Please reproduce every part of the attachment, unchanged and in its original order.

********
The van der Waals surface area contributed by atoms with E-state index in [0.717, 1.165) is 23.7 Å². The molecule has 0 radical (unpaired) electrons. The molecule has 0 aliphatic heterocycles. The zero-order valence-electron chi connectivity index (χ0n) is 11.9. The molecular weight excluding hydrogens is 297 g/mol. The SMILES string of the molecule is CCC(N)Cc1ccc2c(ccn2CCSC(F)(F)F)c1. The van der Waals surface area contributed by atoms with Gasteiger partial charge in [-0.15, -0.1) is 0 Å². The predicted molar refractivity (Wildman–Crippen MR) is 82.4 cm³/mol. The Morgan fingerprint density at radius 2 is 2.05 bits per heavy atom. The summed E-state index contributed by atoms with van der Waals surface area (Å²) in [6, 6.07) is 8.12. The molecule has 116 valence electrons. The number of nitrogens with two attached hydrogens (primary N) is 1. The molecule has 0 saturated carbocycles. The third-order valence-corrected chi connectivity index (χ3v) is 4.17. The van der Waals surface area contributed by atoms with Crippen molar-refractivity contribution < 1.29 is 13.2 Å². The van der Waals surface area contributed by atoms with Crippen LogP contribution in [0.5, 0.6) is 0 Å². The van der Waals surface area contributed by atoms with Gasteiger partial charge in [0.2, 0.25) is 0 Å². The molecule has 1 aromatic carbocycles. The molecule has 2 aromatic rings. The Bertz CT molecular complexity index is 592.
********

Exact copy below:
The van der Waals surface area contributed by atoms with E-state index in [0.717, 1.165) is 23.7 Å². The molecule has 0 radical (unpaired) electrons. The molecule has 0 aliphatic heterocycles. The zero-order valence-electron chi connectivity index (χ0n) is 11.9. The molecular weight excluding hydrogens is 297 g/mol. The SMILES string of the molecule is CCC(N)Cc1ccc2c(ccn2CCSC(F)(F)F)c1. The van der Waals surface area contributed by atoms with Gasteiger partial charge in [-0.15, -0.1) is 0 Å². The predicted molar refractivity (Wildman–Crippen MR) is 82.4 cm³/mol. The Morgan fingerprint density at radius 2 is 2.05 bits per heavy atom. The summed E-state index contributed by atoms with van der Waals surface area (Å²) in [6, 6.07) is 8.12. The molecule has 116 valence electrons. The number of nitrogens with two attached hydrogens (primary N) is 1. The molecule has 0 saturated carbocycles. The third-order valence-corrected chi connectivity index (χ3v) is 4.17. The van der Waals surface area contributed by atoms with Crippen molar-refractivity contribution < 1.29 is 13.2 Å². The van der Waals surface area contributed by atoms with Crippen LogP contribution in [0.5, 0.6) is 0 Å². The van der Waals surface area contributed by atoms with Gasteiger partial charge in [0.2, 0.25) is 0 Å². The molecule has 1 aromatic carbocycles. The molecule has 2 aromatic rings. The Bertz CT molecular complexity index is 592.